Detail from The Canal, Amsterdam, 1889, James McNeill Whistler, The Hunterian, University of Glasgow

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Sketch for 'The Balcony'

1867: The earliest possible date for Sketch for 'The Balcony' is the early summer of 1867, when Whistler wrote to Ignace-Henri-Jean-Théodore Fantin-Latour (1836-1904): 'Je t'envoies une photographie d'apres la petite esquisse du 'balcon' - Je vais le faire grand presque comme nature pour le salon - Dis moi ce que [tu] en penses pour composition, lignes etc ... la couleur en est tres éclatante.' 1 (Translation: 'I send you a photograph of the little study of the 'balcony' - I am going to make it almost life-size for the salon - Tell me what you think of it as to composition, lines etc ... the colour of it is very brilliant.') This might refer to Sketch for 'The Balcony', although it is usually assumed that it referred to the more finished composition, Variations in Flesh Colour and Green: The Balcony [YMSM 056].

1864-1871: Whistler had framed his full signature in a rectangular cartouche on another Asian subject, Purple and Rose: The Lange Leizen of the Six Marks [YMSM 047], which dates from 1864. He first used a butterfly monogram, derived from his initials 'JW', in Venus [M.0357] in 1869. In 1871 oils such as Nocturne: Blue and Silver - Chelsea [YMSM 103] were signed with the butterfly on a rectangular cartouche, for exhibition.


                Sketch for 'The Balcony', The Hunterian
Sketch for 'The Balcony', The Hunterian

                Variations in Flesh Colour and Green: The Balcony, Freer Gallery of Art
Variations in Flesh Colour and Green: The Balcony, Freer Gallery of Art

1869/1870: Sketch for 'The Balcony' incorporates a cartouche (but no signature or butterfly) and flowers in the lower left-hand corner. These were painted in the foreground while the paint underneath was still wet, which implies that they are not a later addition, and that Sketch for 'The Balcony' dates from after 1869. Sketch for 'The Balcony' was originally very similar in colour and composition to Variations in Flesh Colour and Green: The Balcony. The 'squaring' visible on the 'Sketch' could have been intended for transferring or enlarging the composition, perhaps revisiting the plan to enlarge the composition to life-size, as mentioned to Fantin-Latour in 1867.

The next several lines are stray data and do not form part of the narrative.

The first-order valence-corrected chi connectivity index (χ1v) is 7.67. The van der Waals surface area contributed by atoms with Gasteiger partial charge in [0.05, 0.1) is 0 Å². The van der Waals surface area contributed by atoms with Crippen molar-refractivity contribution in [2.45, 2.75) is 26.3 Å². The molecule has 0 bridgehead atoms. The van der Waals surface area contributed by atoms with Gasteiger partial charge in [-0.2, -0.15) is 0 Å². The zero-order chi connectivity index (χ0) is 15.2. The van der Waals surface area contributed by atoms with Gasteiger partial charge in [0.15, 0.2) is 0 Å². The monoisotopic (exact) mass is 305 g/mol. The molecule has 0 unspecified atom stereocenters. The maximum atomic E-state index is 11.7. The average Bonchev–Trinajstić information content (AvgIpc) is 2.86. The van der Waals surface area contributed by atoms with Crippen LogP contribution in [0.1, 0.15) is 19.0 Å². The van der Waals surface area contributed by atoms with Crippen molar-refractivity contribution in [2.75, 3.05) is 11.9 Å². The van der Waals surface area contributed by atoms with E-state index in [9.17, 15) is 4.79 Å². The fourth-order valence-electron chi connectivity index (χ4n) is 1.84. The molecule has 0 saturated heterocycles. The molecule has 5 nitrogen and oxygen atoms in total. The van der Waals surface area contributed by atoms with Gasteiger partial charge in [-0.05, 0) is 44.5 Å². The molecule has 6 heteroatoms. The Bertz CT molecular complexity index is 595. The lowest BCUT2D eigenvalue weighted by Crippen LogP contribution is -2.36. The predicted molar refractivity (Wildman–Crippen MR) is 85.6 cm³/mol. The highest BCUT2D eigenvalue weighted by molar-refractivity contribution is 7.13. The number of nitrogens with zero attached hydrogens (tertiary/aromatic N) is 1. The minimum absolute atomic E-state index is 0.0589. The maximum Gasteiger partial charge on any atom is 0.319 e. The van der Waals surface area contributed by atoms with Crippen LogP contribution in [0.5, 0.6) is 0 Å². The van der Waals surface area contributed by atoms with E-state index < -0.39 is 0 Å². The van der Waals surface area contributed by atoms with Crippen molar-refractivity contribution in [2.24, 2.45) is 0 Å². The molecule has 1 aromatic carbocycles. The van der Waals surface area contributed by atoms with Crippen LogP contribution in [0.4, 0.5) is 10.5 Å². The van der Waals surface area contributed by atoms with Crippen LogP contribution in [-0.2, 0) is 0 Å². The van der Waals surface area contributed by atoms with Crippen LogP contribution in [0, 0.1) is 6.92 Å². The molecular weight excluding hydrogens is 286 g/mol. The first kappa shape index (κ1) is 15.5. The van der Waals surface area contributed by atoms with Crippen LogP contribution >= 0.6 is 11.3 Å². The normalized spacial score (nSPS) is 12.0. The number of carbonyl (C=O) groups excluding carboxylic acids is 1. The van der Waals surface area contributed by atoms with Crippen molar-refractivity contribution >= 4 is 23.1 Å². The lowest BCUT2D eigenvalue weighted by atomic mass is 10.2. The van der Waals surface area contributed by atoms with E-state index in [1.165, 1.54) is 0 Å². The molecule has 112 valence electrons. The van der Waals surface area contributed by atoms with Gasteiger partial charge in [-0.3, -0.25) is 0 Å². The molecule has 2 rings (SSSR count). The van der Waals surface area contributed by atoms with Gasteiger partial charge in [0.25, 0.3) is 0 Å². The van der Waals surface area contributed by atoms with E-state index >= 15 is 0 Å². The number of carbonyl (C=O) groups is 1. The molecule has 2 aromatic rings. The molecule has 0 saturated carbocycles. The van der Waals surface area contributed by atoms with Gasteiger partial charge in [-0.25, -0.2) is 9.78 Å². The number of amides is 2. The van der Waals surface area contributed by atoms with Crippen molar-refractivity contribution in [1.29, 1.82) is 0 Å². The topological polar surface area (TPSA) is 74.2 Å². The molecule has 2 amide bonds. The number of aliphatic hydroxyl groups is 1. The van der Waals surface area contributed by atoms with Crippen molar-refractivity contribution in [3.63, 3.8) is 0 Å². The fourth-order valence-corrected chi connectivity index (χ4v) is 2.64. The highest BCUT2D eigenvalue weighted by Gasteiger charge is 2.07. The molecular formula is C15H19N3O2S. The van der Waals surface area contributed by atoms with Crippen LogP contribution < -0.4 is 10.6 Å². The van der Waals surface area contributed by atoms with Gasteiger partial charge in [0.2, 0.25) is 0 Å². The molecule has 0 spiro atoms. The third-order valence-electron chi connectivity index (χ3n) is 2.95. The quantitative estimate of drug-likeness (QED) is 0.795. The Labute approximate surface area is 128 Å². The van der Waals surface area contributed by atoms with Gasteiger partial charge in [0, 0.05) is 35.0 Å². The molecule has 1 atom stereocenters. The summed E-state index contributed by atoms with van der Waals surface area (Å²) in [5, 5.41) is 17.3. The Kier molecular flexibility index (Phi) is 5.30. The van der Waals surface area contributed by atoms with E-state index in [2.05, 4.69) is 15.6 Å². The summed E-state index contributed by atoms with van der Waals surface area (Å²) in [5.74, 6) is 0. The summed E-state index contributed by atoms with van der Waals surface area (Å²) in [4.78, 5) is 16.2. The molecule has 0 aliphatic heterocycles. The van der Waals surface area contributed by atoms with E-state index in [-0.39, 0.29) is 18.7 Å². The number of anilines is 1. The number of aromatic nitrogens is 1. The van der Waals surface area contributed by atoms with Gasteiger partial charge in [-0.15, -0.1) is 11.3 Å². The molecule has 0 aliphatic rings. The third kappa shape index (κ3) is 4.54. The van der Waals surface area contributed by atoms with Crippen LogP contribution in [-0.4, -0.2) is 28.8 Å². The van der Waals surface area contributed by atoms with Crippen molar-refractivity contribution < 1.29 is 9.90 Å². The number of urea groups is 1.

1870: By the spring of 1870 Whistler had apparently abandoned or postponed the idea of enlarging the original study. The 'Sketch' could have been used as part of Whistler's preparations for completing Variations in Flesh Colour and Green: The Balcony, which was sent to the Royal Academy of Arts for exhibition in May 1870, and was probably signed at that time with a butterfly on the cartouche in the lower left corner.

Andrew McLaren Young (1913-1975) pointed out that there is a major difference in spirit between Variations in Flesh Colour and Green: The Balcony and Sketch for 'The Balcony'. In the 'sketch', he wrote, 'though posed almost identically, the figures are, with their occidental waists and curves, much more Greek than Japanese' and he thought that 'the sketch – and the rethinking of which it is a token ... inspired the alterations to the picture [Variations in Flesh Colour and Green: The Balcony] ... that went to the 1870 Royal Academy.' 2

1870/1872: There are other possibilities. For instance, the Sketch for 'The Balcony' could have been painted or substantially reworked after the exhibition of Variations in Flesh Colour and Green: The Balcony in 1870, and represent a re-think of the composition, which, in any case, was not carried out.

Notes:

1: [June/July 1867], GUW #08045. Formerly dated [September 1867?], it was probably written shortly after the Royal Academy exhibition, which had opened in May.

2: Young, A. McLaren, Glasgow University's Pictures, Colnaghi, London, 1973 (cat. no. 73); YMSM 1980 [more] (cat. no. 57).

Last updated: 28th December 2020 by Margaret